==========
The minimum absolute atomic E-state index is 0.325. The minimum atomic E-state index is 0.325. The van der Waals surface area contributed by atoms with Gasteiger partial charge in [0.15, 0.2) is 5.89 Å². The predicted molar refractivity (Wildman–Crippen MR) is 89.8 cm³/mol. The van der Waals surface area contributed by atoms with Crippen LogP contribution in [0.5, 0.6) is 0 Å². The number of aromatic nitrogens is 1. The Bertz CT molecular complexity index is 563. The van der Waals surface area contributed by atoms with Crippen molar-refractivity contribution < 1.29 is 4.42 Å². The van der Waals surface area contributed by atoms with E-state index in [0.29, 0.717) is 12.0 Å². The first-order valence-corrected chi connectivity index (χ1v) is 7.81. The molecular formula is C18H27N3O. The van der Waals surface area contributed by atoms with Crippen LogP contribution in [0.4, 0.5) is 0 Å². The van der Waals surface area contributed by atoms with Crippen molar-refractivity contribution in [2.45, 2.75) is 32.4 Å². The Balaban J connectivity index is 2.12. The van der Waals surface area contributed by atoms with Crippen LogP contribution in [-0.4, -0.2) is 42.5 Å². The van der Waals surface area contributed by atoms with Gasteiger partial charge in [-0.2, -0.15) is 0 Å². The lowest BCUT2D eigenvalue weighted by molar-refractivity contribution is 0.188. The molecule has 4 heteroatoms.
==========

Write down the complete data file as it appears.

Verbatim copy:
The minimum absolute atomic E-state index is 0.325. The minimum atomic E-state index is 0.325. The van der Waals surface area contributed by atoms with Gasteiger partial charge in [0.15, 0.2) is 5.89 Å². The predicted molar refractivity (Wildman–Crippen MR) is 89.8 cm³/mol. The van der Waals surface area contributed by atoms with Crippen LogP contribution in [0.5, 0.6) is 0 Å². The number of aromatic nitrogens is 1. The Bertz CT molecular complexity index is 563. The van der Waals surface area contributed by atoms with Crippen molar-refractivity contribution < 1.29 is 4.42 Å². The van der Waals surface area contributed by atoms with E-state index in [0.29, 0.717) is 12.0 Å². The first-order valence-corrected chi connectivity index (χ1v) is 7.81. The molecular formula is C18H27N3O. The van der Waals surface area contributed by atoms with Crippen LogP contribution in [0.4, 0.5) is 0 Å². The van der Waals surface area contributed by atoms with Crippen molar-refractivity contribution in [2.45, 2.75) is 32.4 Å². The Balaban J connectivity index is 2.12. The van der Waals surface area contributed by atoms with Crippen LogP contribution in [-0.4, -0.2) is 42.5 Å². The van der Waals surface area contributed by atoms with Gasteiger partial charge in [-0.2, -0.15) is 0 Å². The lowest BCUT2D eigenvalue weighted by molar-refractivity contribution is 0.188. The molecule has 4 heteroatoms.